Results tagged “shellfish”

Fish in a Day, Fri 23rd & Sat 24th March 2012

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Nicola filleting credit Eating East.jpgHUBBUB_STRAP_red.pngThis workshop is a partnership between Culinary Anthropologist and the lovely people at Hubbub, who deliver top quality produce from your local fishmonger, butcher, cheesemonger and deli to your door.

We will focus on preparing and cooking sustainably caught fish and shellfish, such as lemon sole, sardines, mackerel, squid, oysters and mussels

smfishinadayoct20110056t.jpgAnna will show you how to fillet flat and round fish, shuck oysters and prepare other shellfish.  Everyone will have a go!

You will then cook your prepared seafood in various ways for a delicious and extensive Mediterranean seafood feast to share with plenty of wine to drink. 

smfishshellfishclass3010100009t.jpgThe menu will include (subject to availability):
Oysters three ways (including raw and baked)
Mackerel escabeche
Classic moules marinières
Lemon sole en papillote with leeks and dill
Risotto nero with braised and fried squid


You will go home confident to cook more fish and shellfish at home, a pack of all the recipes and a new appreciation of sustainable seafood choices.  This is an intensive hands-on class, so come hungry to learn and to feast!


Dates:  Friday 23rd & Saturday 24th March 2012

Time:  10am - 3pm

Location:  London N5

Price:  £95


To book:  Email Anna

Please read the booking terms & conditions before booking your place.  Thank you.

Fish filleting photo credit Eating East.



Fish in a Day, Saturday 29th Oct 2011

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Nicola filleting credit Eating East.jpgFood Safari new logo.bmpThis workshop is a partnership between Culinary Anthropologist and the lovely Food Safari people.

We will focus on preparing and cooking sustainably caught fish and shellfish, such as lemon sole, mackerel, squid, oysters and crab.  All the seafood will be sourced from Food Safari partners Pinney’s of Orford and Maximus Sustainable Fishing both family enterprises that fish off the Suffolk coast using long line rods to reduce waste.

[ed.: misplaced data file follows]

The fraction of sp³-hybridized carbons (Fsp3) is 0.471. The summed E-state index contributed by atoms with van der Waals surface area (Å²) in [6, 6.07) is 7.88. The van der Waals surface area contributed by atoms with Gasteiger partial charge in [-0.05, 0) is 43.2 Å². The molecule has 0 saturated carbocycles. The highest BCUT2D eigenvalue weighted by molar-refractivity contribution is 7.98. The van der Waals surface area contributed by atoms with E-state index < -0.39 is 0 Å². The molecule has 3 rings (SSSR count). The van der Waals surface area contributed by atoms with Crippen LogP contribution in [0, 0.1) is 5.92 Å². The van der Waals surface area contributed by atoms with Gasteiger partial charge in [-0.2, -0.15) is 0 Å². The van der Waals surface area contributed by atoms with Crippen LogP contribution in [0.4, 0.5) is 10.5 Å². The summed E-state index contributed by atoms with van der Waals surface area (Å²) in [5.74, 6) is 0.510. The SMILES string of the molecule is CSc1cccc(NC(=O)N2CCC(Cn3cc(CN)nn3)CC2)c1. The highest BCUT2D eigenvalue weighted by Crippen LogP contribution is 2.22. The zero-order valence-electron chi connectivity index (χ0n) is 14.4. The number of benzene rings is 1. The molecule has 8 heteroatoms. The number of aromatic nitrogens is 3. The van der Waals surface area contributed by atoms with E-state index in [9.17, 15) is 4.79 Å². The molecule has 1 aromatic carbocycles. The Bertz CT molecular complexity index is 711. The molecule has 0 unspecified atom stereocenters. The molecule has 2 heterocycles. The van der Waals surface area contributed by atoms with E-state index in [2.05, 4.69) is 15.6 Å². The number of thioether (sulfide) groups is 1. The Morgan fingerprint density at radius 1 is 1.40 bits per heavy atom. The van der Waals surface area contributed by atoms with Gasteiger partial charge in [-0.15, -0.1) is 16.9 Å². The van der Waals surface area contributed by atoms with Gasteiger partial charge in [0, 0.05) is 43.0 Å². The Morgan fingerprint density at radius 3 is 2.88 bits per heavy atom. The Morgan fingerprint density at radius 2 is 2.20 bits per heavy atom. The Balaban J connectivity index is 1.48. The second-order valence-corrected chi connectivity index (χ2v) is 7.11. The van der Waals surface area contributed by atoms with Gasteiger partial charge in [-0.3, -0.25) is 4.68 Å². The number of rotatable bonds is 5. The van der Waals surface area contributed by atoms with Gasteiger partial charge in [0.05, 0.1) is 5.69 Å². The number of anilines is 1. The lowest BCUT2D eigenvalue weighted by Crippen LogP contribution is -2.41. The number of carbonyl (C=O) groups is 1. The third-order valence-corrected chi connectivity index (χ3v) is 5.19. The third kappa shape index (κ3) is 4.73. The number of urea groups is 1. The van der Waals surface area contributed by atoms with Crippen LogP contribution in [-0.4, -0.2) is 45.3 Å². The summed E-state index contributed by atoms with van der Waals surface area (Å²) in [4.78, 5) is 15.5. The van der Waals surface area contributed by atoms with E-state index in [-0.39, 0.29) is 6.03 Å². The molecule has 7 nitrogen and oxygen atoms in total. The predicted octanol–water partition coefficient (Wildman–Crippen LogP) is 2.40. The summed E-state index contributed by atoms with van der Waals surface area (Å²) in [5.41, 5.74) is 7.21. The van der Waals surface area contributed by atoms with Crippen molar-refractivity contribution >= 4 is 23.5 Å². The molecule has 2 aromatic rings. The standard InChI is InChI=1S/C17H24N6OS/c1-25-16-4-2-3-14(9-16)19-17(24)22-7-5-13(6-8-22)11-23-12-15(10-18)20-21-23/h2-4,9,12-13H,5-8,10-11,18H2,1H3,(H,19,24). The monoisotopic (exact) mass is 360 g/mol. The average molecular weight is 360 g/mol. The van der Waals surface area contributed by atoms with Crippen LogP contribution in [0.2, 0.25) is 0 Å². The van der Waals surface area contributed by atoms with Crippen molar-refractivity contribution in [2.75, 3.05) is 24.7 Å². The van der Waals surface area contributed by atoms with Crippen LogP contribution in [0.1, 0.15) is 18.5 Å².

smAnnacrabt.jpgDuring the workshop you will hear from one of the fishermen about their business, the challenges and the stock levels in the North Sea.  Anna will show you how to fillet flat and round fish, shuck oysters and prepare other shellfish.  You will then cook them in various ways for a delicious and extensive Mediterranean seafood feast to share with plenty of wine to drink. 

bouillabaisse.JPGYou will go home confident to cook more fish and shellfish at home, a pack of all the recipes and a new appreciation of how fish reaches our plates.  This is an intensive hands-on class, so come hungry to learn and to feast!


Dates:  Saturday 29th October 2011

Time:  10am - 4pm smfishshellfishclass3010100009t.jpg

Location:  London N5

Price:  £150, or £275 for two

Book online on the Food Safari website

Or email Anna with any queries or to ask about the special discount for Culinary Anthropologist customers



Fish filleting photo credit Eating East.




Crabs

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Smbrowncrabs0003.JPGThere are crabs in all the world’s oceans, in freshwaters and on the land.  I once met a man in Rarotonga called Piri Puruto (‘the Coconut King’) who kept large red land crabs as pets - crawling free around the living room.  The smallest is the minuscule Pea Crab which lives inside oysters, and the largest is the Japanese Spider Crab, with a leg span of up to 4m.

You don’t want to be an Alaskan King Crab fisherman; 300 of every 100,000 are killed every year, the highest fatality rate of all professions.

Scallops

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Smscallops0001.jpgScallops swim by rapidly opening and closing their shells.

They are hermaphroditic.  The colour of their roe is determined by the gender of the parent (at the time).  Red = female.  White = male.

Scallops have eyes!  In fact, over 60 of them.  They’re blue.  We don’t eat them though.  We just eat the muscle that holds the shells together, which is sometimes, confusingly, called ‘the eye’.

Try to buy ‘dry packed’ scallops as they are additive-free.  ‘Wet-packed’ ones contain a chemical to make them absorb water before being frozen.

The scallop shell is the emblem of St James, hence the dish coquilles St Jacques.  In Dutch scallops are Jakobsschelp.  Rumour has it that St James fell into a river and came out covered in scallops, which seems unlikely.

A delicious way to eat scallops is with orange-tarragon beurre blanc.

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